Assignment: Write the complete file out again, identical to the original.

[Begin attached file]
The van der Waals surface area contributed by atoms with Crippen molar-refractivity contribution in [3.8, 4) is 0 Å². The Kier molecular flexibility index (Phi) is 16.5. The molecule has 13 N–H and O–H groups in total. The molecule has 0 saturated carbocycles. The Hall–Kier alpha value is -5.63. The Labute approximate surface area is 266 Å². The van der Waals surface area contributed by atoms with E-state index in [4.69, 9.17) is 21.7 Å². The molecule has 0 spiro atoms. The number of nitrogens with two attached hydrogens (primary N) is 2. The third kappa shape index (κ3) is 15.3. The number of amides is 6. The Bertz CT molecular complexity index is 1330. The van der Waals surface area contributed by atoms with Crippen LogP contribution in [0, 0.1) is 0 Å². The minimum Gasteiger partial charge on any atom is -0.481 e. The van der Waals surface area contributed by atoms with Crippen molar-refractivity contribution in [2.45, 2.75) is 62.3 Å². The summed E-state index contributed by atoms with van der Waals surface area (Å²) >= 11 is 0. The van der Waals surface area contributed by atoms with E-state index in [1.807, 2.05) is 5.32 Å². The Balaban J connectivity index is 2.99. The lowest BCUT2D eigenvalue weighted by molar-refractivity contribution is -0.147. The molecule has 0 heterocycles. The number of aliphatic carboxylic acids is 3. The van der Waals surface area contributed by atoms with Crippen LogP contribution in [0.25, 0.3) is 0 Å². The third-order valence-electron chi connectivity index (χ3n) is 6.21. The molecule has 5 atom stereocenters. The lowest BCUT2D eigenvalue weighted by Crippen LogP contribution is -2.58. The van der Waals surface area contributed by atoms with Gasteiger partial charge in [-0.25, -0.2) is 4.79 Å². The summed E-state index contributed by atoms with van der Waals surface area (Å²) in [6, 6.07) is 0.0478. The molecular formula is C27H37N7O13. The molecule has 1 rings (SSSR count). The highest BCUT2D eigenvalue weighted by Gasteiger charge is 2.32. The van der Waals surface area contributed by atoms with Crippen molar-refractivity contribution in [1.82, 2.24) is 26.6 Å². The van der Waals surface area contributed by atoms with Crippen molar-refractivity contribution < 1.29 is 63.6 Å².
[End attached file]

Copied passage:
The van der Waals surface area contributed by atoms with Crippen molar-refractivity contribution in [3.8, 4) is 0 Å². The Kier molecular flexibility index (Phi) is 16.5. The molecule has 13 N–H and O–H groups in total. The molecule has 0 saturated carbocycles. The Hall–Kier alpha value is -5.63. The Labute approximate surface area is 266 Å². The van der Waals surface area contributed by atoms with E-state index in [4.69, 9.17) is 21.7 Å². The molecule has 0 spiro atoms. The number of nitrogens with two attached hydrogens (primary N) is 2. The third kappa shape index (κ3) is 15.3. The number of amides is 6. The Bertz CT molecular complexity index is 1330. The van der Waals surface area contributed by atoms with Crippen LogP contribution in [0, 0.1) is 0 Å². The minimum Gasteiger partial charge on any atom is -0.481 e. The van der Waals surface area contributed by atoms with Crippen molar-refractivity contribution in [2.45, 2.75) is 62.3 Å². The summed E-state index contributed by atoms with van der Waals surface area (Å²) >= 11 is 0. The van der Waals surface area contributed by atoms with E-state index in [1.807, 2.05) is 5.32 Å². The Balaban J connectivity index is 2.99. The lowest BCUT2D eigenvalue weighted by molar-refractivity contribution is -0.147. The molecule has 0 heterocycles. The number of aliphatic carboxylic acids is 3. The van der Waals surface area contributed by atoms with Crippen LogP contribution in [0.25, 0.3) is 0 Å². The third-order valence-electron chi connectivity index (χ3n) is 6.21. The molecule has 5 atom stereocenters. The lowest BCUT2D eigenvalue weighted by Crippen LogP contribution is -2.58. The van der Waals surface area contributed by atoms with Gasteiger partial charge in [-0.25, -0.2) is 4.79 Å². The summed E-state index contributed by atoms with van der Waals surface area (Å²) in [6, 6.07) is 0.0478. The molecular formula is C27H37N7O13. The molecule has 1 rings (SSSR count). The highest BCUT2D eigenvalue weighted by Gasteiger charge is 2.32. The van der Waals surface area contributed by atoms with Crippen molar-refractivity contribution in [1.82, 2.24) is 26.6 Å². The van der Waals surface area contributed by atoms with Crippen molar-refractivity contribution < 1.29 is 63.6 Å².